The Shinese is a loyal and loving dog who brings the headstrong nature of the Shih Tzu together with the protective Pekingese for a feisty little family dog that thrives on human companionship. In spite of his sometime aloof personality he loves spending time with his people and can often suffer from separation anxiety if left on his own for too long.
The loving Shinese brings the headstrong nature of the Shih Tzu together with the protective Pekingese for a fun family pooch.
The Shinese is the offspring of 2 ancient breeds: The Shih Tzu that dates back to the year 800 in Tibet and the Pekingese (aka the Lion Dog) which is considered one of the oldest dog breeds around and which was bred over a thousand years ago for Chinese aristocracy. Today’s Shinese is far less dated, going back only 30 to 40 years to when breeders first started to cross different breeds in a bid to cancel out the health issues that plagued the pure-bred parents. These designer dogs were also often bred to be a smaller, gentler or even hypo-allergenic variation on a popular breed.
As he comes from 2 different purebreds, the Shinese doesn’t qualify to be a member of the American Kennel Club (AKC) however both of his parent breeds are members. The Pekingese joined the “toy” group in 1906 while the Shih Tzu was named to the same group in 1969.
The Shinese requires a top-quality kibble designed specifically to meet his age, size and activity levels. Because he is prone to gaining weight and can experience joint issues later in life, it’s important he maintain a health weight. To do this, plan to feed him 2 to 3 smaller meals each day rather than free-feeding and always opt for a food and treat that is low in fillers (carbs) that will cause him to want to eat more to feel full. Because of his flatter face, you should consider purchasing a feeding dish specifically designed for this type of dog – less mess and a cleaner face!
The Shinese comes from two head-strong breeds, and because the Shih Tzu is known to be a challenge when it comes to house-breaking, training needs to start when he is young, will require lots of patience and may even need you to bring in a professional to get the results you want. Take a firm, consistent approach that establishes pack leadership. Rewards including verbal praise, pats and treats for a job well done will go a long way in netting results.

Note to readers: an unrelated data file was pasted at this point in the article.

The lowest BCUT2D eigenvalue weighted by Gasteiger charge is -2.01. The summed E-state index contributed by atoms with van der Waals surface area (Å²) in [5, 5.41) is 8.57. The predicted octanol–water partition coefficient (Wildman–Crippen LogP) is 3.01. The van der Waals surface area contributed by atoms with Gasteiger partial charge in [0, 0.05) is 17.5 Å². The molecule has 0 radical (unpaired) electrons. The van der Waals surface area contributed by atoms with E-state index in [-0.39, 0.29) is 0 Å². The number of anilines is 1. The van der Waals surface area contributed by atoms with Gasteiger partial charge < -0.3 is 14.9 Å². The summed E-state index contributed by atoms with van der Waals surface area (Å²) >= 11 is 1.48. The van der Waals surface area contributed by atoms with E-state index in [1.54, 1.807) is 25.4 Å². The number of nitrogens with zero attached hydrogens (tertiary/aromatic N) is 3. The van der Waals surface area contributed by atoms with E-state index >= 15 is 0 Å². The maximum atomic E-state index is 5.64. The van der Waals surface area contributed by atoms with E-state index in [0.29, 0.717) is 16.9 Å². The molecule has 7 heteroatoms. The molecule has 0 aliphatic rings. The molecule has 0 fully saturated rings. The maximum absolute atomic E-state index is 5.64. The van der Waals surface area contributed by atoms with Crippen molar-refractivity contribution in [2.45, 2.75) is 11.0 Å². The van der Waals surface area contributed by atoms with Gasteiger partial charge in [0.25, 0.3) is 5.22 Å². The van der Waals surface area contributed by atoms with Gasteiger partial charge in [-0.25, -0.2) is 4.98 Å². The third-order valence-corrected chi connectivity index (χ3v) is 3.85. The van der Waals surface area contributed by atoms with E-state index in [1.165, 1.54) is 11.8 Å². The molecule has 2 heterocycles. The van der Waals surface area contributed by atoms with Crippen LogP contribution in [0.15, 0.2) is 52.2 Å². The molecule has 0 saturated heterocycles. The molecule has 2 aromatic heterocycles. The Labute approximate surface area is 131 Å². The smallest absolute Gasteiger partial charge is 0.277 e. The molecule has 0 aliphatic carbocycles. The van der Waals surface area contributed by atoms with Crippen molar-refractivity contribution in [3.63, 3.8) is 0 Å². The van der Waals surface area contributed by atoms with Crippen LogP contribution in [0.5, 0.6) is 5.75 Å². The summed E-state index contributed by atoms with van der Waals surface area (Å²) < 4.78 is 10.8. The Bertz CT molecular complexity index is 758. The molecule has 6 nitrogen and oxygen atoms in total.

When he reaches adulthood, the Shinese will weigh between 12 to 16 pounds.
This independent little dog is the offspring of two intelligent and often stubborn breeds. While he loves his family and being the center of attention, he will need early socialization to ensure he doesn’t become territorial and snappish when strangers or new dogs approach. He is great with kids and other pets and while he isn’t considered yappy, he is quick to alert to strangers, making him a great watchdog. His need for human attention means he can suffer from separation anxiety if left on his own for long periods of time.
Common Health Problems
The Shinese is a healthy little dog who has no known health issues however it’s always important to know what your new pup could one day inherit. With the Shinese, that can include respiratory issues due to the flatter face, joint issues including patellar luxation and eye conditions.
The Shinese has a life expectancy of between 12 and 15 years.
The Shinese is an active little dog that loves interactive playtime but he doesn’t need a great deal of exercise. Regular short daily walks should be sufficient to keep him physically fit. Visits to an off-leash park are also an excellent way to vary up his exercise regimen and also help him with socialization and learning to play nice with others.
In spite of the Shinese independent nature, he thrives on human attention.
Also known as the Peke-A-Tzu, the Peke-Tzu and the Shih-teze, the Shinese has a mixed breed status that precludes him from joining the American Kennel Club (AKC), however he is recognized by the American Canine Hybrid Club (ACHC), the Designer Breed Registry (DBR), the Designer Dogs Kennel Club (DDKC), the Dog Registry of America, Inc. (DRA). And the International Designer Canine Registry (IDCR).
Your Shinese’s long, thick, double-coat will require daily brushing to prevent matting and tangling as well as regular visits to the groomers to keep it trim and looking its best. While he isn’t a heavy shedder, he does shed and brushing will help keep that in check. Whenever grooming, make a point of inspecting and cleaning ears and any skin folds around his face to prevent irritation and injury. Because small dogs can be prone to periodontal disease, use this time to also brush his teeth.
A stubborn pup can grow into a stubborn dog which means the Shinese requires socialization and obedience training from a very early age. Because he can be prone to joint issues when he’s older, be sure to supervise handling of this pup and to not over-exert when playing to avoid injuring tiny limbs.
Photo credit: Erik Lam/Shutterstock; ACButterfly Photography/Shutterstock
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